Our minds were blown when we heard a talk by Bhaskan Subramanian, the cofounder of Amagi, which was also incubated at NSRCEL. Amagi is an incredible company that has revolutionised television advertising. It operates by breaking up pan-country advertising slots to the regional level, allowing advertisers to target markets through culturally relevant advertisements. Amagi creates and uses its own technologies, including its patented watermarking technology, which enables it to track and trace video advertisements. We couldn't stop asking Bhaskan questions all the way through our tea break!

A craftsman at work at Tharangini Studios

Bangalore is called India’s Silicon City, because of the concentration of startups there, especially those centered on technology. We were incredibly fortunate to be able to engage with two of the jewels in Bangalore’s digital crown: Infosys and InMobi. Infosys is India’s second largest IT services company, and was homegrown from one office in Pune, India, into the multi-national corporation it is today. We visited Infosys’s headquarters, which are located in Bangalore, and were given a campus tour and presentation. The campus was so big we needed golf buggies to get around, to everyone’s delight. InMobi was also born and grown in India, and is the third largest mobile ad company in the world, after Facebook and Google. Its cofounder, Abhay Singhal, came in to speak to us about his journey and the key lessons he had learned. One such lesson was to build an organization that would last forever rather than focusing on quick wins.

Our week was packed to the brim, and we covered themes as diverse as social entrepreneurship and regulation. Amazingly, the panel discussion on regulation managed to be entertaining, thanks to a comparison between the regulatory environment and the rules of cricket. We battled Bangalore’s notorious traffic to visit sites such as Cloud Nine, a maternity hospital, and Tharangini Studios, a blockprint studio. However, we were not exhausted, as we were given plenty of free time in the evenings to do our own explorations of Bangalore. With a set of new friends, I explored temples, lost terribly at bowling, and checked out local nightlife. I also ate a lot of food—southern India is known for heavy use of coconuts, and IIMB fed us very well, catering to our every need. I learned about Indian culture through Indian classmates who patiently explained the stories behind the different gods and goddesses in Hinduism (thanks, Shravan!) over bus journeys. This fellowship program was not just an opportunity to learn about entrepreneurship in India, but also to fully engage with Indian culture and cuisine.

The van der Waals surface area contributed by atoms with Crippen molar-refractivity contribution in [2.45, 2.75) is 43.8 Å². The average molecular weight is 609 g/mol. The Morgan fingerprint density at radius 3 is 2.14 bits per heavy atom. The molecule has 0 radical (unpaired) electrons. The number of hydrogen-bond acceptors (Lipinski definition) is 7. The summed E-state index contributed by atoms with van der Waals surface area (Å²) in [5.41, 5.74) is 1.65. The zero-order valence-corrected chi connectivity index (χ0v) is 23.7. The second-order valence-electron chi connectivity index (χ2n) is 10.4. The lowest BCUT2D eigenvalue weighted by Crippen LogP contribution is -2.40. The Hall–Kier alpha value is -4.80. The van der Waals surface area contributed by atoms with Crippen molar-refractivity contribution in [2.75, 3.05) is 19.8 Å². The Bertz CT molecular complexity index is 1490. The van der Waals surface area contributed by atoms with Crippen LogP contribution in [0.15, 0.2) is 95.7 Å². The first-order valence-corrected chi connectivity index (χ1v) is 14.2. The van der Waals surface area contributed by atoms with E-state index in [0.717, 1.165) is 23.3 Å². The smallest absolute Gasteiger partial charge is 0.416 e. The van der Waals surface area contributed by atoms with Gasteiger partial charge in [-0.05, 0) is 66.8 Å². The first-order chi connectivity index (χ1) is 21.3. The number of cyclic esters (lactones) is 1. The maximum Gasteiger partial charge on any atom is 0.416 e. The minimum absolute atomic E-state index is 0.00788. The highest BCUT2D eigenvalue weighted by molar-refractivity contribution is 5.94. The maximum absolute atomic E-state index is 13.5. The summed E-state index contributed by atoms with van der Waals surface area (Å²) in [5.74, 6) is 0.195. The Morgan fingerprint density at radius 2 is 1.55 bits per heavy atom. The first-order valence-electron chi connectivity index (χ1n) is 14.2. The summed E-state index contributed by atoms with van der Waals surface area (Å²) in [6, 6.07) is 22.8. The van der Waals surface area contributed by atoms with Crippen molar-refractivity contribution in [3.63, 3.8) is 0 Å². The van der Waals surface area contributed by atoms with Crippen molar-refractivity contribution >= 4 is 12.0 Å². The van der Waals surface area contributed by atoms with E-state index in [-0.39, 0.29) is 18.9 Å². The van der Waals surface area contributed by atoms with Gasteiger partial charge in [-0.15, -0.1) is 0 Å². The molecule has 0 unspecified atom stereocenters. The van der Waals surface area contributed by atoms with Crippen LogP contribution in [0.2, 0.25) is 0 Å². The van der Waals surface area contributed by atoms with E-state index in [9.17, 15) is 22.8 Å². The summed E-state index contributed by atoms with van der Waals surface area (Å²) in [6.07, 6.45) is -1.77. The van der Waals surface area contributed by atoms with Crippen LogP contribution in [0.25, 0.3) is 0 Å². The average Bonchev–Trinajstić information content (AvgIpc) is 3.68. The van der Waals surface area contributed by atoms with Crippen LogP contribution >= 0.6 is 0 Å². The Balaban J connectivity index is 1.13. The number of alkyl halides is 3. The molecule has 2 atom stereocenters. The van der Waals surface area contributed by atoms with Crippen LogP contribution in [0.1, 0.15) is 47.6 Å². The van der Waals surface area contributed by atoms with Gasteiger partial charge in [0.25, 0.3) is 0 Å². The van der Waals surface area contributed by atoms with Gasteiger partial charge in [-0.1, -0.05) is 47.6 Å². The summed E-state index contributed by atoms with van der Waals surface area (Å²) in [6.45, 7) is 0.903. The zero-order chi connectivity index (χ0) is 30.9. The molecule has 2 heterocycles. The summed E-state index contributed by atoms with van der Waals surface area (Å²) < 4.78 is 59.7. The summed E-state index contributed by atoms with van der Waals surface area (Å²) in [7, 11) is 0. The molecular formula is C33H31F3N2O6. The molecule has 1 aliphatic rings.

To conclude, I am incredibly grateful to have been able to attend the first session of this program. This has been my first visit to India, and I have been delighted by the color and the spice of this country. A huge thanks to the organizing team at IIMB: Professor Chetan Subramania, Professor Suresh Bhagavatula, Ketan, Anuradha and Harish, for your incredible hospitality and organization. Another big thank you to Camino and Sarah at SOM for giving Rahul and me this opportunity to represent SOM in India. I’ll be continuing my travels now, eating my way through southern India, so see you all on the other side!